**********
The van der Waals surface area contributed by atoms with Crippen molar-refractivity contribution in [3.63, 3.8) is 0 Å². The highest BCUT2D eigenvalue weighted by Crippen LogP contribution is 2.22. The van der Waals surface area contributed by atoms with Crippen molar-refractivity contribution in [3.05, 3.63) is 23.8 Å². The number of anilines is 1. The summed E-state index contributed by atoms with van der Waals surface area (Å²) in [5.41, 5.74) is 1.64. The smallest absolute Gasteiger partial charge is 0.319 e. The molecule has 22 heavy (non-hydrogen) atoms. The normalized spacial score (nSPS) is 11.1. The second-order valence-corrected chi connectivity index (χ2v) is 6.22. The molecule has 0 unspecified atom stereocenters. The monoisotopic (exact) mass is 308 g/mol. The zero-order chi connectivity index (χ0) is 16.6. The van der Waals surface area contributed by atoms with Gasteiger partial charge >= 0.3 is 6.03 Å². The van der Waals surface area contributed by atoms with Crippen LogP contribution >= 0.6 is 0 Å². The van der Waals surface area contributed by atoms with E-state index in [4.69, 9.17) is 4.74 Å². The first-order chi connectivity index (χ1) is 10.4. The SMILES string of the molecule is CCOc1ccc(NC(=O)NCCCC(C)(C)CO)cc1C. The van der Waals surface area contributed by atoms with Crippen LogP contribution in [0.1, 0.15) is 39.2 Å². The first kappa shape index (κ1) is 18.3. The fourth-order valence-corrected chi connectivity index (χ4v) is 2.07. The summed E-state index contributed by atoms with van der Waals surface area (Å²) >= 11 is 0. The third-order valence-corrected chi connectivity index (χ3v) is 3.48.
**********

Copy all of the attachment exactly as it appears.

The van der Waals surface area contributed by atoms with Crippen molar-refractivity contribution in [3.63, 3.8) is 0 Å². The highest BCUT2D eigenvalue weighted by Crippen LogP contribution is 2.22. The van der Waals surface area contributed by atoms with Crippen molar-refractivity contribution in [3.05, 3.63) is 23.8 Å². The number of anilines is 1. The summed E-state index contributed by atoms with van der Waals surface area (Å²) in [5.41, 5.74) is 1.64. The smallest absolute Gasteiger partial charge is 0.319 e. The molecule has 22 heavy (non-hydrogen) atoms. The normalized spacial score (nSPS) is 11.1. The second-order valence-corrected chi connectivity index (χ2v) is 6.22. The molecule has 0 unspecified atom stereocenters. The monoisotopic (exact) mass is 308 g/mol. The zero-order chi connectivity index (χ0) is 16.6. The van der Waals surface area contributed by atoms with Gasteiger partial charge >= 0.3 is 6.03 Å². The van der Waals surface area contributed by atoms with Crippen LogP contribution >= 0.6 is 0 Å². The van der Waals surface area contributed by atoms with E-state index in [4.69, 9.17) is 4.74 Å². The first-order chi connectivity index (χ1) is 10.4. The SMILES string of the molecule is CCOc1ccc(NC(=O)NCCCC(C)(C)CO)cc1C. The van der Waals surface area contributed by atoms with Crippen LogP contribution in [0.1, 0.15) is 39.2 Å². The first kappa shape index (κ1) is 18.3. The fourth-order valence-corrected chi connectivity index (χ4v) is 2.07. The summed E-state index contributed by atoms with van der Waals surface area (Å²) >= 11 is 0. The third-order valence-corrected chi connectivity index (χ3v) is 3.48.